Michael Bryan.

Dictionary of painters and engravers, biographical and critical online

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1706. He studied painting at Venice under Jaoopo
Amigoni, who persuaded him to turn his thoughts
to engraving, in which he had Spath for his master.
He accompanied Amigoni to Rome and Bologna,
and in 1733 to England. He afterwards went to
Paris, to study engraving under Laurent Cars. He
then made a second stay in England, where his
first productions were portraits of the three prin-
cesses, Anne, Amelia, and Caroline, the daughters
of George II. He engraved several other plates
in this country, but returned to Venice, where he
opened a school and also carried on a considerable
business as a printseller. He died at Munich in
1780. His prints are very numerous, and among
his scholars were Bartolozzi, Flipart, and Berardi.
The following are perhaps his best prints :
Peter the Great, Emperor of Russia, conducted by

Minerva ; after Amigoni.
Anne, Empress of Russia. Do.
Elizabeth Petrowna, Empress of Russia. Do.
Carlo Brosci, called Farinelli, Musician. Do,
The Education of the Virgin. Do.
The Infant Christ sleeping. Do.
The Holy Family ; after Paolo Veronese.
The Meeting of Jacob and Rachel ; after Luca Gioriami.
Rebekah and Bliezer ; after the same.
The Death of Abel ; after Benedetto Luti.
The Magdalen in the House of Simon ; after the same.
The Virgin and Infant Christ ; aftei' Solimena.
The Assumption of the Virgin ; after Piazzetta.
S. John in the Desert ; after C. van Loo.
Twelve Landscapes and Pastoral subjects ; after Zue-
carelli ; engraved by Wagner and his pupils.

WAGNER, Karl, painter and etcher, was born
at Rossdorf near Meiningen in 1796. From 1817
to 1820 he studied at Dresden ; from 1821 to 1826
he travelled in Switzerland, the Tyrol, and Italy.
On his return he was appointed painter to the
court and inspector of the Gallery, at Meiningen,
and took to painting landscapes in oil and water-
colour, and to etching. He died at Meiningen
in 1867.

WAGNER, LUDWIG Christian, painter and
etcher, was born at Wetzlar in 1799, and at first
brought up to trade. In 1830 he devoted himself,
under Radl, to landscape painting, travelled the




following year in Italy, and in 1835 settled down
to further study at Diisseldorf, choosing Ruysdael
as his chief model. He died at Wetzlar in 1839,
He excelled in painting forest trees, especially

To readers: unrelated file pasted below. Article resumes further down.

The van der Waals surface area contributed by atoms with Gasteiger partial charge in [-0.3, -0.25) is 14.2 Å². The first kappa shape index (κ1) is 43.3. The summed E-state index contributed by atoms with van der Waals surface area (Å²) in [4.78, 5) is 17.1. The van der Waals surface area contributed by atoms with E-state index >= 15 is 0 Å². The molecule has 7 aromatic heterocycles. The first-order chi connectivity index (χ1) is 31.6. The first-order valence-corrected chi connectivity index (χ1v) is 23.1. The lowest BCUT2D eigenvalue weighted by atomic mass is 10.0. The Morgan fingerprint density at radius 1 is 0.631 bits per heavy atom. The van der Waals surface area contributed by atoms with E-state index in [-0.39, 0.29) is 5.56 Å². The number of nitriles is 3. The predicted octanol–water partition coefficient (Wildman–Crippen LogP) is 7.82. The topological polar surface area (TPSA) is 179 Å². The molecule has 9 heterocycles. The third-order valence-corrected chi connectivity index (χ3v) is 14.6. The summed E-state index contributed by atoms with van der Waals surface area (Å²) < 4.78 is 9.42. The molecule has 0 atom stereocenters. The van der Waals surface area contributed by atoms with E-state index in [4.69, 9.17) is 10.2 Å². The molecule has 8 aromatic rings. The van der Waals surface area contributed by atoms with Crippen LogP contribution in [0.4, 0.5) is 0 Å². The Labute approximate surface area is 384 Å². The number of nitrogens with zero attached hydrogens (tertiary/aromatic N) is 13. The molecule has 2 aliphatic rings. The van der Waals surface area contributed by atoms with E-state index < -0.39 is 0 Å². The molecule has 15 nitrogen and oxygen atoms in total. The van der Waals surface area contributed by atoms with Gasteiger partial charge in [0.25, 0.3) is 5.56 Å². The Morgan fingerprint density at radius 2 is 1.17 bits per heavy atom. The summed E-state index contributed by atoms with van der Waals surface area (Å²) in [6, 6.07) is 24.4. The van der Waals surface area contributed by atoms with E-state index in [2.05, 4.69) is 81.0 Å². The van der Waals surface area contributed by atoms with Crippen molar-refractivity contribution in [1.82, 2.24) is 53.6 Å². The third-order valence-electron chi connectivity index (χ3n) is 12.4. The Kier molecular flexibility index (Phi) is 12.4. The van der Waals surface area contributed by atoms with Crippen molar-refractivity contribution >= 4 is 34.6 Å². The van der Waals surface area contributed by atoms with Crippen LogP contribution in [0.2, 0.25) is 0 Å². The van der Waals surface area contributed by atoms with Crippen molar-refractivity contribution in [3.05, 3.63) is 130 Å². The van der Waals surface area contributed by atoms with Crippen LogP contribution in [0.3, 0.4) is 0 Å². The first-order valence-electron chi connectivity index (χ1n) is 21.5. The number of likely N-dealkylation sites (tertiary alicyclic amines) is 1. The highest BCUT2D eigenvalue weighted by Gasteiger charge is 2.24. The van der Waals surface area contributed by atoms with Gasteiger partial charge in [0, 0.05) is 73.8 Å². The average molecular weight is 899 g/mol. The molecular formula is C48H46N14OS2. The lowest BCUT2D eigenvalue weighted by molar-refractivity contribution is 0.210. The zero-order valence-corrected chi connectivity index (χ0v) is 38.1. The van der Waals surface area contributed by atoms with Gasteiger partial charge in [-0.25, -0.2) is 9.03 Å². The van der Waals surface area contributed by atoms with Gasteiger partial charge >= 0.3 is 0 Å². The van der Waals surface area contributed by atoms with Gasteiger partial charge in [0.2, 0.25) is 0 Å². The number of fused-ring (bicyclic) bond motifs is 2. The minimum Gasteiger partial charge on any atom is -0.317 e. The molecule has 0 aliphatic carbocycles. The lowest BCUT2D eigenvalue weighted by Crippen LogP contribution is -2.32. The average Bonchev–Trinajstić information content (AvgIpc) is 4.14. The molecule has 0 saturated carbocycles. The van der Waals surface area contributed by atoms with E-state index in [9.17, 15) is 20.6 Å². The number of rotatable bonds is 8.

the oak. He has left thirteen etched plates.

WAGNER, Maria Dorothea, sister of C. W. E.
Dietrich, and mother of Johann Qeorg Wagner,
was horn about 1728, and died at Meissen in 1788.
She painted landscapes and historical subjects in
oil and gouache.

WAGNER, Otto, painter, etcher, and litho-
grapher, was born at Torgau in 1803. He studied
in the Dresden Academy, and under the scene
painter Jentsch, and afterwards travelled in South
Germany, Switzerland, and (1830) Italy. He
painted landscapes, with groups of figures. He
etched and lithographed a few plates, and painted
some scenes for the Dresden court theatre. He
died at Dresden in 1861.

WAGNER, Simon, was born at Stralsund in
1799. He studied at Dresden, where he con-
tinued to live till his early death in 1829. He at
first painted scenes from the lives of soldiers,
hunters, and peasants, and was very successful to
a certain point, but want and sickness marred the
full perfection of his work. Shortly before his
death he produced ' Seven Scenes from the Life of
Albrecht Diirer,' which excited warm admiration.

WAGNER-DBINES, Johann, was born at Hanau
in 1803, studied in Berlin and Munich, and devoted
himself to animal and landscape painting, taking
the works of Paul Potter and Adrian van de Velde
for his models. He died in 1880.

WAHLBOM, Johann Wilhelm Carl, a Swedish
painter and draughtsman, born at Calmar in 1810.
He began his career as a sculptor, and had achieved
some success, when he abandoned his first pro-
fession for painting. Taking Winterhalter for his
model, he produced a number of somewhat thea-
trical and exaggerated works, both in history and
portraiture. He was more pleasing as a draughts-
man, his most important achievement being a series
of drawings from Swedish history. His ' Death of
Gustavus Adolphus ' is now in the Castle at Stock-
holm. He died in London in 1858.

WAINWRI6HT, Thomas Griffith, an English
subject painter, was born towards the close of the
18th century. He exhibited at the Royal Academy
from 1821 to 1825, and wrote some art criticisms
for the ' London Magazine ' under the name of
Janus Weathercock. His misdeeds procured him
an unenviable notoriety. He married secretly, and
subsequently insured the life of his wife's sister.
She died suddenly, and the suspicion of having
poisoned her falling upon him, the insurance
company resisted his claim. He was afterwards
transported for forgery, and died at Hobart Town
in 1852.

WAIT, Robert, a Scotch portrait painter, born
in the latter part of the 17th century. His art
training was obtained from George Scougall and
from Kneller. He had a good practice till he died,
in 1732.

WAKKERDAK, P. A., is noted by Strutt as
the name affixed, to a portrait of Kenou Simons
Hassalaer. The same artist engraved in mezzotint
a landscape after Jan Asselyn, showing a cavern
with ruins near it, and peasants at the entrance.
WALBONNE. See Barbibr-Walbonne.

WALBURG, , is mentioned by Strutt as the

engi-aver of a portrait of John Frederick Gronovius,
from a design of his own.

WALCH, Georg, a German engraver, who flour-
ished in the second half of the 17th century (1650-
78). He appears to have been chiefly employed in
engraving portraits in line, but he also worked in

WALCH, Jacob. See Barbarj, Jacopo de'.

WALCH, Johann, painter, born about 1757,
was a native of Kempten. He eventually settled
at Augsburg after studying at -Geneva, Vienna,
and Rome. He painted miniature portraits in
water-colour, and also carried on a business in
maps. A miniature of the Archduke Anton by
him is in the Fischer Collection at Vienna. He
died in 1816.

WALCH, Johann Sebastian, son of Johann